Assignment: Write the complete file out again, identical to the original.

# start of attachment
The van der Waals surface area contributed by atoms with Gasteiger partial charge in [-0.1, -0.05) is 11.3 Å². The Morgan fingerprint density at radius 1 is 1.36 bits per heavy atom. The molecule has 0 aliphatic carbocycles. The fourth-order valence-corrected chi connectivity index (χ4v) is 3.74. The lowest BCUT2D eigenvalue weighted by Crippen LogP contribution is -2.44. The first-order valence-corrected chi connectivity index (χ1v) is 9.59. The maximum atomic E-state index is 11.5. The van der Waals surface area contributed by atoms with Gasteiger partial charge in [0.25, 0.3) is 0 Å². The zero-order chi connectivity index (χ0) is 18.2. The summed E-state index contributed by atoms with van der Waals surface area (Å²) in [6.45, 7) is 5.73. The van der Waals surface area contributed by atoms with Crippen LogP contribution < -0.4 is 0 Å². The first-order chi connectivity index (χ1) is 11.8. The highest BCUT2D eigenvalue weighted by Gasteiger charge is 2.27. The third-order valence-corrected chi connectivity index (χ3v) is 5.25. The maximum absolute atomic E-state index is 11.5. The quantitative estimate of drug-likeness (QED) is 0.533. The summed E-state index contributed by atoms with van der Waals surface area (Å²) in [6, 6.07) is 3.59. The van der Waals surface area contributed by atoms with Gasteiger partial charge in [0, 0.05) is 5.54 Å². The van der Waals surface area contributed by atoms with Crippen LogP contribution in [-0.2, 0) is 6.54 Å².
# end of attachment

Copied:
The van der Waals surface area contributed by atoms with Gasteiger partial charge in [-0.1, -0.05) is 11.3 Å². The Morgan fingerprint density at radius 1 is 1.36 bits per heavy atom. The molecule has 0 aliphatic carbocycles. The fourth-order valence-corrected chi connectivity index (χ4v) is 3.74. The lowest BCUT2D eigenvalue weighted by Crippen LogP contribution is -2.44. The first-order valence-corrected chi connectivity index (χ1v) is 9.59. The maximum atomic E-state index is 11.5. The van der Waals surface area contributed by atoms with Gasteiger partial charge in [0.25, 0.3) is 0 Å². The zero-order chi connectivity index (χ0) is 18.2. The summed E-state index contributed by atoms with van der Waals surface area (Å²) in [6.45, 7) is 5.73. The van der Waals surface area contributed by atoms with Crippen LogP contribution < -0.4 is 0 Å². The first-order chi connectivity index (χ1) is 11.8. The highest BCUT2D eigenvalue weighted by Gasteiger charge is 2.27. The third-order valence-corrected chi connectivity index (χ3v) is 5.25. The maximum absolute atomic E-state index is 11.5. The quantitative estimate of drug-likeness (QED) is 0.533. The summed E-state index contributed by atoms with van der Waals surface area (Å²) in [6, 6.07) is 3.59. The van der Waals surface area contributed by atoms with Gasteiger partial charge in [0, 0.05) is 5.54 Å². The van der Waals surface area contributed by atoms with Crippen LogP contribution in [-0.2, 0) is 6.54 Å².